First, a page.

RSS Feeds

Advanced search

You are in:


Distilleries team up to launch English Whisky Guild

The newly formed English Whisky Guild has stated its ambition to promote and protect English-made whiskies as the category's popularity skyrockets.

The guild's ambition is to showcase and protect the diversity of whisky being made in England, and offer support to both producers and consumers.

According to research by the English Whisky Guild, the volume of spirit produced by English distilleries is forecoast to grow by 189 per cent between 2019 and 2023, while the number of bottle sold is predicted to grow by 418% over the same period. At the same time, English whiskies are achieving accolades that previously were the sole dominion of Scottish distillers - for exmaple, World's Best Single Malt at the 2022 World Whiskies Awards, which went to The Lakes Distillery in Cumbria.

The English Whisky Guild aims to ensure that the high standards being established in the industry continue and thrive, while also encouraging and showcasing the diversity of flavour profiles and production techniques that underpin English whisky.

There are now more than 40 whisky distilleries in England and, with the value of the global whisky market projected to increase from US$60 billion to US$108 billion over the next decade, there is a significant opportunity for them to seize a bigger piece of the pie.

The English Whisky Guild currently comprises 15 founder members, including . Its first major project is to apply to the UK's Department for Environment, Food and Rural Affairs (DEFRA) for a Geographical Indication (GI) for English whisky; this will encompass legally binding production regulations, such as only using grains grown and malted in the UK. 

Alongside helping producers, the guild will also aim to build awareness among consumers of English whisky, creating spaces where it can be discovered and enjoyed.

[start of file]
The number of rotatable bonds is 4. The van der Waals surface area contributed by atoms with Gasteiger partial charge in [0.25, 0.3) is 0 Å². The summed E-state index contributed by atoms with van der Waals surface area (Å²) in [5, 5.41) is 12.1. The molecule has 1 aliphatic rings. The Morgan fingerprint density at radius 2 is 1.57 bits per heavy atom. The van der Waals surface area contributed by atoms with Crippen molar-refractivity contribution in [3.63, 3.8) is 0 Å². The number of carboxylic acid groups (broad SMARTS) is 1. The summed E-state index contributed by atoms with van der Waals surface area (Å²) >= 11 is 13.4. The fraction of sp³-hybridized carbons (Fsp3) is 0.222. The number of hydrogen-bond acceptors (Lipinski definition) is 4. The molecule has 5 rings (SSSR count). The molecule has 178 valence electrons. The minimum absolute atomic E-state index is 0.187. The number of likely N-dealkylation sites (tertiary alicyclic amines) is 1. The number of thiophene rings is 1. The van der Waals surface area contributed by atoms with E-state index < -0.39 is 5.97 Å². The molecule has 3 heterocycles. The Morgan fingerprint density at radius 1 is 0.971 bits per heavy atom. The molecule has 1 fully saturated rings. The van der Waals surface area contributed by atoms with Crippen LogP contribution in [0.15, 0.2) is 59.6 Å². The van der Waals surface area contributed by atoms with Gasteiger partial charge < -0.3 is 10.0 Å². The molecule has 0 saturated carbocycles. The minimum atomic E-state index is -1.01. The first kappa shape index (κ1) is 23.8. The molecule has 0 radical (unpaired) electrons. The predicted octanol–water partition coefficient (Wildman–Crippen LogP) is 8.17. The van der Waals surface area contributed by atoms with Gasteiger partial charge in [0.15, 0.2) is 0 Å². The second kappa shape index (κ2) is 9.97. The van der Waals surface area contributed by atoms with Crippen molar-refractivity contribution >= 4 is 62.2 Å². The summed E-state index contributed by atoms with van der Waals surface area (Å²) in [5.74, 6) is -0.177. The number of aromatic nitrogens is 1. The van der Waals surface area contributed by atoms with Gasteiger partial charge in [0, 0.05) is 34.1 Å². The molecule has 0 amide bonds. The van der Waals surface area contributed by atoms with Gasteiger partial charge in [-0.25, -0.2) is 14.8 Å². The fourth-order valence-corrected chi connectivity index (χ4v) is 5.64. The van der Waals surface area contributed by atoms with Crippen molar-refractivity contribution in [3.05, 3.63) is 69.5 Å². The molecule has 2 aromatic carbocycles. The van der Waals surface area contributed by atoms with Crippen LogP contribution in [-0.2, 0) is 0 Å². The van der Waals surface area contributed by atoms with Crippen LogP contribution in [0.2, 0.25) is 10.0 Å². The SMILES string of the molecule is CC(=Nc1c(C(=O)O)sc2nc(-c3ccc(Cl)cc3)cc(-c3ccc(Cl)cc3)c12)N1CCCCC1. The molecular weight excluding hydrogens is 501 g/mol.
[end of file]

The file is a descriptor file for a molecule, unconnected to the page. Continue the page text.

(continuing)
England is following in the footsteps of other whisky-producing nations that are looking to establish production standards, not only to ensure the creation of high-quality spirits but also to protect consumers. These include Japan, where the Japanese Spirit and Liqueur Makers Association announced new legal standards governing the production of 'Japanese whisky' in 2021, and Ireland, where the production standards for 'Irish pot still whiskey' are currently under review.

Andrew Nelstrop, founder of the English Whisky Company and the English Whisky Guild's inaugural chairman, said: "English whisky is synonymous with independence, innovation and creativity. The formation of the guild and the submission of the GI application supports these shared values whilst also establishing production standards that ensure any whisky labelled as 'English' is of the highest quality. It also marks a significant step in the long-term development and promotion of English whisky."

Abbie Neilson, co-founder of Cooper King Distillery, said: "Despite our 19th-century roots and nearly 100 years of production silence, the story of English whisky has only just begun. English whisky is witnessing unprecedented growth, with a tsunami of drinkers across the world discovering and experiencing spirit produced with incredible flavour diversity and to the highest standards."

Award-winning drinks writer Dave Broom said: "I've watched the growth of the new English whisky sector with growing fascination and this move will ensure that the open-minded and varied manner in which England's distillers are approaching whisky will be safeguarded. Having an agreed set of production standards is vital for any whisky-producing nation as it helps to guide distillers while not restricting innovation. More important, it exists to protect consumers."

19 May 2022 - Bethany Whymark